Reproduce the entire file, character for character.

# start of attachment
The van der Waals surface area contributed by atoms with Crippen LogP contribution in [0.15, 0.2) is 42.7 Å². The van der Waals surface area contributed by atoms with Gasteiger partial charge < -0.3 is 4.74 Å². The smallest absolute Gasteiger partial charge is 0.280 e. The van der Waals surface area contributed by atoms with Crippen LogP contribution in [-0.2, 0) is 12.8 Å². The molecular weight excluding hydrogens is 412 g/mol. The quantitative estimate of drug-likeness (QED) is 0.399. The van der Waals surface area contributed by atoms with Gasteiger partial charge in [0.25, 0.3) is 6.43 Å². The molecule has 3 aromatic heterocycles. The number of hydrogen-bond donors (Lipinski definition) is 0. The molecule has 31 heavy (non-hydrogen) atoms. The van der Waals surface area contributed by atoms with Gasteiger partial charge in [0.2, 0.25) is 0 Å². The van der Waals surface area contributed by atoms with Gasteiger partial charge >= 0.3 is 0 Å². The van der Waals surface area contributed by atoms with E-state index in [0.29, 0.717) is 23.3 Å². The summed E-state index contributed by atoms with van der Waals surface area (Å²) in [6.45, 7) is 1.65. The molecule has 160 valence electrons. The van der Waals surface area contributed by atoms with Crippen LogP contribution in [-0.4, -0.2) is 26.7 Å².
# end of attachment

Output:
The van der Waals surface area contributed by atoms with Crippen LogP contribution in [0.15, 0.2) is 42.7 Å². The van der Waals surface area contributed by atoms with Gasteiger partial charge < -0.3 is 4.74 Å². The smallest absolute Gasteiger partial charge is 0.280 e. The van der Waals surface area contributed by atoms with Crippen LogP contribution in [-0.2, 0) is 12.8 Å². The molecular weight excluding hydrogens is 412 g/mol. The quantitative estimate of drug-likeness (QED) is 0.399. The van der Waals surface area contributed by atoms with Gasteiger partial charge in [0.25, 0.3) is 6.43 Å². The molecule has 3 aromatic heterocycles. The number of hydrogen-bond donors (Lipinski definition) is 0. The molecule has 31 heavy (non-hydrogen) atoms. The van der Waals surface area contributed by atoms with Gasteiger partial charge in [0.2, 0.25) is 0 Å². The van der Waals surface area contributed by atoms with Gasteiger partial charge >= 0.3 is 0 Å². The van der Waals surface area contributed by atoms with E-state index in [0.29, 0.717) is 23.3 Å². The summed E-state index contributed by atoms with van der Waals surface area (Å²) in [6.45, 7) is 1.65. The molecule has 160 valence electrons. The van der Waals surface area contributed by atoms with Crippen LogP contribution in [-0.4, -0.2) is 26.7 Å².